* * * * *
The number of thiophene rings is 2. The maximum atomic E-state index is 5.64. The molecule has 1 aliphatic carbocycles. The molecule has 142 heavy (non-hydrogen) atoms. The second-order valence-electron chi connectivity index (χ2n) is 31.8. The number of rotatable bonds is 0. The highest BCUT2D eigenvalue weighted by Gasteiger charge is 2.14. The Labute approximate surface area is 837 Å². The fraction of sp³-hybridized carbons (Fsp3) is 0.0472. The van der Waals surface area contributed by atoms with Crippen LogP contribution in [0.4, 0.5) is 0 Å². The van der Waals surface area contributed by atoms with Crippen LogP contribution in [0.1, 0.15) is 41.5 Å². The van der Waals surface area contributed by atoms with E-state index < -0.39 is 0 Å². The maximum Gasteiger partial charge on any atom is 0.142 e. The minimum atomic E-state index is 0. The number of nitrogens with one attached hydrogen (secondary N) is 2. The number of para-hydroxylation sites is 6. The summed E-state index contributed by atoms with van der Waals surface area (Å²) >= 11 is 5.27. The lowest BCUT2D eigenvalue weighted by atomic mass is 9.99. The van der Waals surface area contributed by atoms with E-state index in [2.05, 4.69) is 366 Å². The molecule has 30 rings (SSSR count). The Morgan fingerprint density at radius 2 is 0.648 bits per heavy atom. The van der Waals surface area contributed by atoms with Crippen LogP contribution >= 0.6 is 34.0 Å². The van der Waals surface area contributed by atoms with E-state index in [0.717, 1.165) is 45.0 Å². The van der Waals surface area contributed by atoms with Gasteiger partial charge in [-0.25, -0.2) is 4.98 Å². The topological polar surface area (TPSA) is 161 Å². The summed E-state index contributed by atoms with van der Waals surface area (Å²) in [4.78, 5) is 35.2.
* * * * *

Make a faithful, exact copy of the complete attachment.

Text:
The number of thiophene rings is 2. The maximum atomic E-state index is 5.64. The molecule has 1 aliphatic carbocycles. The molecule has 142 heavy (non-hydrogen) atoms. The second-order valence-electron chi connectivity index (χ2n) is 31.8. The number of rotatable bonds is 0. The highest BCUT2D eigenvalue weighted by Gasteiger charge is 2.14. The Labute approximate surface area is 837 Å². The fraction of sp³-hybridized carbons (Fsp3) is 0.0472. The van der Waals surface area contributed by atoms with Crippen LogP contribution in [0.4, 0.5) is 0 Å². The van der Waals surface area contributed by atoms with Crippen LogP contribution in [0.1, 0.15) is 41.5 Å². The van der Waals surface area contributed by atoms with E-state index < -0.39 is 0 Å². The maximum Gasteiger partial charge on any atom is 0.142 e. The minimum atomic E-state index is 0. The number of nitrogens with one attached hydrogen (secondary N) is 2. The number of para-hydroxylation sites is 6. The summed E-state index contributed by atoms with van der Waals surface area (Å²) >= 11 is 5.27. The lowest BCUT2D eigenvalue weighted by atomic mass is 9.99. The van der Waals surface area contributed by atoms with E-state index in [2.05, 4.69) is 366 Å². The molecule has 30 rings (SSSR count). The Morgan fingerprint density at radius 2 is 0.648 bits per heavy atom. The van der Waals surface area contributed by atoms with Crippen LogP contribution >= 0.6 is 34.0 Å². The van der Waals surface area contributed by atoms with E-state index in [0.717, 1.165) is 45.0 Å². The van der Waals surface area contributed by atoms with Gasteiger partial charge in [-0.25, -0.2) is 4.98 Å². The topological polar surface area (TPSA) is 161 Å². The summed E-state index contributed by atoms with van der Waals surface area (Å²) in [4.78, 5) is 35.2.